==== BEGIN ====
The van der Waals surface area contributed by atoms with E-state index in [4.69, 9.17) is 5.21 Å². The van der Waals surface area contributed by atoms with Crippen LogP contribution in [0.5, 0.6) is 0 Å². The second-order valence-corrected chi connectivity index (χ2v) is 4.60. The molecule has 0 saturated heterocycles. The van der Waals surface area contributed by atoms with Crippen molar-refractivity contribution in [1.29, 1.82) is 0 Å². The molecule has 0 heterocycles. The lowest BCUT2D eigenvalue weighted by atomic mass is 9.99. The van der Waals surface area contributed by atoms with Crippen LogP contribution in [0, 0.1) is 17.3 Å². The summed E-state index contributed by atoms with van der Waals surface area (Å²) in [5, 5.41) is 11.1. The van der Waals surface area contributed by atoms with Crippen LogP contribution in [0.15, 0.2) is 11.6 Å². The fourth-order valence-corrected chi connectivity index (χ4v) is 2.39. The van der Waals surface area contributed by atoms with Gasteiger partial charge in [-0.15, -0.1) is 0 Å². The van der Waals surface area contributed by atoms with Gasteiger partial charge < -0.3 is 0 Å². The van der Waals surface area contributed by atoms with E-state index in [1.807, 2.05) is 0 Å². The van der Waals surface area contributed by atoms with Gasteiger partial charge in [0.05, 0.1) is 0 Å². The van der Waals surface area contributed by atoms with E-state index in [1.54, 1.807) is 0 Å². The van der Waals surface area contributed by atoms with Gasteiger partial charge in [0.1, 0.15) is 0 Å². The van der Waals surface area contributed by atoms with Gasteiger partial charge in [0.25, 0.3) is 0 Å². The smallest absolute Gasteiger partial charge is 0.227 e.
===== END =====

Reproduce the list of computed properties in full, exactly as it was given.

The van der Waals surface area contributed by atoms with E-state index in [4.69, 9.17) is 5.21 Å². The van der Waals surface area contributed by atoms with Crippen LogP contribution in [0.5, 0.6) is 0 Å². The second-order valence-corrected chi connectivity index (χ2v) is 4.60. The molecule has 0 saturated heterocycles. The van der Waals surface area contributed by atoms with Crippen molar-refractivity contribution in [1.29, 1.82) is 0 Å². The molecule has 0 heterocycles. The lowest BCUT2D eigenvalue weighted by atomic mass is 9.99. The van der Waals surface area contributed by atoms with Crippen LogP contribution in [0, 0.1) is 17.3 Å². The summed E-state index contributed by atoms with van der Waals surface area (Å²) in [5, 5.41) is 11.1. The van der Waals surface area contributed by atoms with Crippen LogP contribution in [0.15, 0.2) is 11.6 Å². The fourth-order valence-corrected chi connectivity index (χ4v) is 2.39. The van der Waals surface area contributed by atoms with Gasteiger partial charge in [-0.15, -0.1) is 0 Å². The van der Waals surface area contributed by atoms with Gasteiger partial charge < -0.3 is 0 Å². The van der Waals surface area contributed by atoms with E-state index in [1.807, 2.05) is 0 Å². The van der Waals surface area contributed by atoms with Gasteiger partial charge in [0.05, 0.1) is 0 Å². The van der Waals surface area contributed by atoms with E-state index in [1.54, 1.807) is 0 Å². The van der Waals surface area contributed by atoms with Gasteiger partial charge in [0.1, 0.15) is 0 Å². The van der Waals surface area contributed by atoms with Gasteiger partial charge in [0.25, 0.3) is 0 Å². The smallest absolute Gasteiger partial charge is 0.227 e.